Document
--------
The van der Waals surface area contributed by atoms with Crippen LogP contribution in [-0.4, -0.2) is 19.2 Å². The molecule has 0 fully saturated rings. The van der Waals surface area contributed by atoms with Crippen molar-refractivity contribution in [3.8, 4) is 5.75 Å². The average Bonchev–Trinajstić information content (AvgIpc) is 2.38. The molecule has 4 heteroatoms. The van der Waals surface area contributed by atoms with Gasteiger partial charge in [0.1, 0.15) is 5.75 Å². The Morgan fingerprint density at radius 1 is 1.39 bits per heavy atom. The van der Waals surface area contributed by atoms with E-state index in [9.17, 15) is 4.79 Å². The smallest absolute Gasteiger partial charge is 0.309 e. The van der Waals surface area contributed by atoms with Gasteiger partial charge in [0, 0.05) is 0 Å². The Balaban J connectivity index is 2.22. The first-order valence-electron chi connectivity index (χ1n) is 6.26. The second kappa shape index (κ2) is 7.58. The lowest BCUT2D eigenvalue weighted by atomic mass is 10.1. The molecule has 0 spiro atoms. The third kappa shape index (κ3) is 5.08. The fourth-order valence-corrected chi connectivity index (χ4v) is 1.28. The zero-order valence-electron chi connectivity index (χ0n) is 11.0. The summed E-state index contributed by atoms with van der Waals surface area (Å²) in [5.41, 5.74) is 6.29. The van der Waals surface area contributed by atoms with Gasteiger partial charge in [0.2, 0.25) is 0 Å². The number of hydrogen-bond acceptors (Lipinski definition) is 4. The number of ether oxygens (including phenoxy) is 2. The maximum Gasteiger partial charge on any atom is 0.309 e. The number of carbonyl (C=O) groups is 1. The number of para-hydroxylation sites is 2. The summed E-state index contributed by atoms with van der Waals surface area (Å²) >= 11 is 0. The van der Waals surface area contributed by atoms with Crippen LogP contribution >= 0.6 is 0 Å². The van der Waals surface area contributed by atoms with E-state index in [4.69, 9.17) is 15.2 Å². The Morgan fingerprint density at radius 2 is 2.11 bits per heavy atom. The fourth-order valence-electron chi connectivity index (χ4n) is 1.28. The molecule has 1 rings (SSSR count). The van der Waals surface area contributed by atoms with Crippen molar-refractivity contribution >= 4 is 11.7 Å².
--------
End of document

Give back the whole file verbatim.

The van der Waals surface area contributed by atoms with Crippen LogP contribution in [-0.4, -0.2) is 19.2 Å². The molecule has 0 fully saturated rings. The van der Waals surface area contributed by atoms with Crippen molar-refractivity contribution in [3.8, 4) is 5.75 Å². The average Bonchev–Trinajstić information content (AvgIpc) is 2.38. The molecule has 4 heteroatoms. The van der Waals surface area contributed by atoms with Gasteiger partial charge in [0.1, 0.15) is 5.75 Å². The Morgan fingerprint density at radius 1 is 1.39 bits per heavy atom. The van der Waals surface area contributed by atoms with E-state index in [9.17, 15) is 4.79 Å². The smallest absolute Gasteiger partial charge is 0.309 e. The van der Waals surface area contributed by atoms with Gasteiger partial charge in [0, 0.05) is 0 Å². The Balaban J connectivity index is 2.22. The first-order valence-electron chi connectivity index (χ1n) is 6.26. The second kappa shape index (κ2) is 7.58. The lowest BCUT2D eigenvalue weighted by atomic mass is 10.1. The molecule has 0 spiro atoms. The third kappa shape index (κ3) is 5.08. The fourth-order valence-corrected chi connectivity index (χ4v) is 1.28. The zero-order valence-electron chi connectivity index (χ0n) is 11.0. The summed E-state index contributed by atoms with van der Waals surface area (Å²) in [5.41, 5.74) is 6.29. The van der Waals surface area contributed by atoms with Gasteiger partial charge in [0.2, 0.25) is 0 Å². The number of hydrogen-bond acceptors (Lipinski definition) is 4. The number of ether oxygens (including phenoxy) is 2. The maximum Gasteiger partial charge on any atom is 0.309 e. The number of carbonyl (C=O) groups is 1. The number of para-hydroxylation sites is 2. The summed E-state index contributed by atoms with van der Waals surface area (Å²) >= 11 is 0. The van der Waals surface area contributed by atoms with Crippen LogP contribution >= 0.6 is 0 Å². The van der Waals surface area contributed by atoms with E-state index in [4.69, 9.17) is 15.2 Å². The Morgan fingerprint density at radius 2 is 2.11 bits per heavy atom. The fourth-order valence-electron chi connectivity index (χ4n) is 1.28. The molecule has 1 rings (SSSR count). The van der Waals surface area contributed by atoms with Crippen molar-refractivity contribution >= 4 is 11.7 Å².